Writing as Spiritual Practice: Organizing for Creativity

There’s a persistent myth about creative people — that they’re inherently messy and disorganized. 

Moreover, many of us assume that disorganization is essential to creativity.

I invite you to question these assumptions. 

Many creative people are organized. In fact, artists often cultivate a meticulous process that allows them to produce a body of work. (Chuck Close, the visual artist, offers a fascinating example.)

In this post I offer a process for writing that blends spontaneity and organization to fuel creativity. The aim is to kindle your intuition as you refine your ideas and share them with the world.

The essence of creativity

This process is for you — even if you don’t think of yourself as a writer or other kind of artist. To get started, keep one thing in mind: Creativity happens any time that we make new connections between existing ideas. 

In The Act of Creation, Arthur Koestler called this bisociation — the “perceiving of a situation or idea…in two self-consistent but habitually incompatible frames of reference.”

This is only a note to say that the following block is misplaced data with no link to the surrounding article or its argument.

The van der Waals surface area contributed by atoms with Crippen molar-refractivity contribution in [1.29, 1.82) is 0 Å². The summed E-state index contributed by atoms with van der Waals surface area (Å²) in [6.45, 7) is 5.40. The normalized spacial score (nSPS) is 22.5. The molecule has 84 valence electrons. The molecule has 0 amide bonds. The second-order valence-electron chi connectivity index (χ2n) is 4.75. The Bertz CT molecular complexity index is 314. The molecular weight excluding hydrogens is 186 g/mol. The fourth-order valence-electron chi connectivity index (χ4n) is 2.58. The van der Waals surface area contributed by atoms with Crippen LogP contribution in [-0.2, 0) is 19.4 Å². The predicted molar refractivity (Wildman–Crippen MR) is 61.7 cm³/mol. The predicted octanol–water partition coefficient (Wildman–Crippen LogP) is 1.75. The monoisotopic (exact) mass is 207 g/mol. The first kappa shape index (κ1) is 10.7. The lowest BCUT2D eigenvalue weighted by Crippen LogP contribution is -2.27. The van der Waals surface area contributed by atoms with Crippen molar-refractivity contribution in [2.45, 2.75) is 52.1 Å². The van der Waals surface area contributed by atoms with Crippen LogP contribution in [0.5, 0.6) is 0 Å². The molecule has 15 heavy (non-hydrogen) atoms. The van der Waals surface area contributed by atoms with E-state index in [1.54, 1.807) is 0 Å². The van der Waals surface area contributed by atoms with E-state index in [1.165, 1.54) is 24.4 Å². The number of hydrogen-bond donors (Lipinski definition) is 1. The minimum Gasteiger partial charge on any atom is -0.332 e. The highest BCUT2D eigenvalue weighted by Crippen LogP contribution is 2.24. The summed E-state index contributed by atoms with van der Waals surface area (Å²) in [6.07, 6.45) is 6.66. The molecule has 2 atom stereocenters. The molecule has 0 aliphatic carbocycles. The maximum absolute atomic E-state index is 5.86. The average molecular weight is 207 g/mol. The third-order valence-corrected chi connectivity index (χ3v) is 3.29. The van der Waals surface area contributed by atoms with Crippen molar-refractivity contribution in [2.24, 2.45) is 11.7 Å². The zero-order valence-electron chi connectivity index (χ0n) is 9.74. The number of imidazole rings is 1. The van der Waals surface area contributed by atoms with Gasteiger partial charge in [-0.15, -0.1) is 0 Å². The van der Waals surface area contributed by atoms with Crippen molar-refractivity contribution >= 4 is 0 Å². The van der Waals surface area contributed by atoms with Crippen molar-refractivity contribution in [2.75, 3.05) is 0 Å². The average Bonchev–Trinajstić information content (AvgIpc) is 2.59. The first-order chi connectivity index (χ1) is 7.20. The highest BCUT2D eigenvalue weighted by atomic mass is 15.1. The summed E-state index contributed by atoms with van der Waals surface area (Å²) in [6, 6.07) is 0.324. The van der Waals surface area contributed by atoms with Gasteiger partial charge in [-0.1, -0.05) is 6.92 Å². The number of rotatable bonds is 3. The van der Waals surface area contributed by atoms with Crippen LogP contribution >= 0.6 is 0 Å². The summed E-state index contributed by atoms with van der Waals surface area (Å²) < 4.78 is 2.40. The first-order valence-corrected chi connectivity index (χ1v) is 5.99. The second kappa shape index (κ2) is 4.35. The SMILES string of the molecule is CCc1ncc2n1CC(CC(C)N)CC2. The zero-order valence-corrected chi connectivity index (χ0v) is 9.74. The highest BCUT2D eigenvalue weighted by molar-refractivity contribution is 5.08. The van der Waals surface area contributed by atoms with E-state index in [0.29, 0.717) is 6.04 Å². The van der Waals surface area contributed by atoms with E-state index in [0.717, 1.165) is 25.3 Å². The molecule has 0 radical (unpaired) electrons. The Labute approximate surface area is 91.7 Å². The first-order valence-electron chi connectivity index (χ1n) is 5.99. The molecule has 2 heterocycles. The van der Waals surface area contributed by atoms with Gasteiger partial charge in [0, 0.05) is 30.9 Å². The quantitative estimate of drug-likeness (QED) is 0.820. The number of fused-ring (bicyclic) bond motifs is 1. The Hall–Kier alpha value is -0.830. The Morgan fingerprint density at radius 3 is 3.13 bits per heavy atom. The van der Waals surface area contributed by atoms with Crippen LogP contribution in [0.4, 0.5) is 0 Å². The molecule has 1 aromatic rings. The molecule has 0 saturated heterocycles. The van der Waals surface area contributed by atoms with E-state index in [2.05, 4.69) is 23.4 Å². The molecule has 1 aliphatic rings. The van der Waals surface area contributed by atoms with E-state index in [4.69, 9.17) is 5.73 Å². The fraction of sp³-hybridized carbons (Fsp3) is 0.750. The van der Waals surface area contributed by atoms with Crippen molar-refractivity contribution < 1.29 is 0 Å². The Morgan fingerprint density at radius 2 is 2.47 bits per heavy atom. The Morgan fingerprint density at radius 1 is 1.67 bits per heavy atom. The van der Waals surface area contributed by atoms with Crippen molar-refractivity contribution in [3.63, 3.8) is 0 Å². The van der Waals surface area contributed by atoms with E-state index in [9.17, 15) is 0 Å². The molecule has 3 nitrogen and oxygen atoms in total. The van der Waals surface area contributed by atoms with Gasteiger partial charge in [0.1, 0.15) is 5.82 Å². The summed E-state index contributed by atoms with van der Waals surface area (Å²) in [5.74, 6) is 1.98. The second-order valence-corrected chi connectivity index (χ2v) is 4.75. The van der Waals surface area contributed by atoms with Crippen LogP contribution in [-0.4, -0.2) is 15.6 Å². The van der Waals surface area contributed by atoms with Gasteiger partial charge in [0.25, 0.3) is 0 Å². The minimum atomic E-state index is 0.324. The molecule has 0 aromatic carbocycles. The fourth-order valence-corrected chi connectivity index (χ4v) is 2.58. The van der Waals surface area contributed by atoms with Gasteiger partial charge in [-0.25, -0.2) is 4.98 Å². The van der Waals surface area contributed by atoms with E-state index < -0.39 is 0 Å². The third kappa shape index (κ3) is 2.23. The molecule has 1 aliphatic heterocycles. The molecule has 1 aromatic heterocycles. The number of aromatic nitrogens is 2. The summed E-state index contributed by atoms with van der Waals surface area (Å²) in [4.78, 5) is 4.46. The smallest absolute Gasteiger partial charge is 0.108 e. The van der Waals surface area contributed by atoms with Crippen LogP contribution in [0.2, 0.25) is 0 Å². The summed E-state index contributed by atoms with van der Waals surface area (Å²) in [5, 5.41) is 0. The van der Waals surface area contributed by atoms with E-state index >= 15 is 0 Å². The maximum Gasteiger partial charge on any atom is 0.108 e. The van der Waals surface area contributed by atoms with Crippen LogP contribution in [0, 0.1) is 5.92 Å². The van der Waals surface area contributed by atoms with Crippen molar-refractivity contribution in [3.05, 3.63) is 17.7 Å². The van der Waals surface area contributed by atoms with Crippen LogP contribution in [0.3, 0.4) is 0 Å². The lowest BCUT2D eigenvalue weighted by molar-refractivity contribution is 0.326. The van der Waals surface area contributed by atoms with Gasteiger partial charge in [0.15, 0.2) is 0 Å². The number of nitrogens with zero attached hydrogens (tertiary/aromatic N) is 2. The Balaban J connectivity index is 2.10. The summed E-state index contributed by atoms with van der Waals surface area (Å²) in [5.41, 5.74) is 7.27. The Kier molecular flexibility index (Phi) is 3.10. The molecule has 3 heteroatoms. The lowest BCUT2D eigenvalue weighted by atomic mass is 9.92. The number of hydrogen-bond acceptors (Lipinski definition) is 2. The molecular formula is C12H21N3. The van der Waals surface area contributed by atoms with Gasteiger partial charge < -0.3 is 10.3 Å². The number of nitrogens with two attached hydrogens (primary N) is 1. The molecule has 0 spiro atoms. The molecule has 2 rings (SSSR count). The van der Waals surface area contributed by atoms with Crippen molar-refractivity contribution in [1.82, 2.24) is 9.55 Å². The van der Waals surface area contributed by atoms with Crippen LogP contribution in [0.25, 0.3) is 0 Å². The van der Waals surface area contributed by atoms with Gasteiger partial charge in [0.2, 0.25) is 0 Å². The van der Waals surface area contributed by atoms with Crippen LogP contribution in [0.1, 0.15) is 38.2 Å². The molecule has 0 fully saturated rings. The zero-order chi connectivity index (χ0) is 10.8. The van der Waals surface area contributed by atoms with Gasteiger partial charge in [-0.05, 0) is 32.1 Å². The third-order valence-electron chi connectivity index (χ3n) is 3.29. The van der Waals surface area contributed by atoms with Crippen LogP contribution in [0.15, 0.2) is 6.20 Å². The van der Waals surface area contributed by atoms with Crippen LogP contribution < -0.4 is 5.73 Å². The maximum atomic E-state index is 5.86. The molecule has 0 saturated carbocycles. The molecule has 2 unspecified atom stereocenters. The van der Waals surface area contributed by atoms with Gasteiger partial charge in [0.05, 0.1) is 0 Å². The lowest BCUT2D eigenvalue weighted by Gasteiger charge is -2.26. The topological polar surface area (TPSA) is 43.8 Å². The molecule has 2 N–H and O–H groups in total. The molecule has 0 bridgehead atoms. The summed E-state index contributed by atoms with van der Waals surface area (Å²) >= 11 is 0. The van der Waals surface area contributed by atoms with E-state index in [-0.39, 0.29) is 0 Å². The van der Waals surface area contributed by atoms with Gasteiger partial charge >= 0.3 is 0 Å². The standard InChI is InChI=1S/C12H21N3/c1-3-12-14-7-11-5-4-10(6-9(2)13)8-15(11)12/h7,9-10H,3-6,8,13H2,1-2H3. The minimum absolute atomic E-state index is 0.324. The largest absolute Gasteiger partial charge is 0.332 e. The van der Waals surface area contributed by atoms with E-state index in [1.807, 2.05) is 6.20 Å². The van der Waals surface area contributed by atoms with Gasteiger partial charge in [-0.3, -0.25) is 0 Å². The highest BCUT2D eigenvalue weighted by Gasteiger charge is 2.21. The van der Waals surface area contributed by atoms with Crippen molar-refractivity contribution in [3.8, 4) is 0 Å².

Matt Ridley and James Altucher describe this in more graphic terms — “letting ideas have sex with each other.”

Recently, for instance, I re-read On the Road by Jack Kerouac. In this book he combined his love of jazz and passion for writing in a quest to marry the two art forms.

This led Jack to compose long-flowing lines with cascading phrases, much like an improvised jazz solo. The result was a new hybrid art form — Kerouac’s musical prose. 

Creativity for all of us

Writing is a way for everyone to practice the creative process. If you already keep a diary or personal journal, you’ve got a start. 

To become more creative, remember that creativity is a process. Like any process, it involves inputs, processing, and outputs. As a writer, I prefer the terms collecting, revising, and testing


You’re swimming in many streams of information on a daily basis — voice mails, emails, snail mail, articles, books, podcasts, conversations, meetings.  On top of it all is the constant flow of thoughts running through your head.

Much of this information is transient and forgettable. But a tiny percentage of it is worth capturing for later use.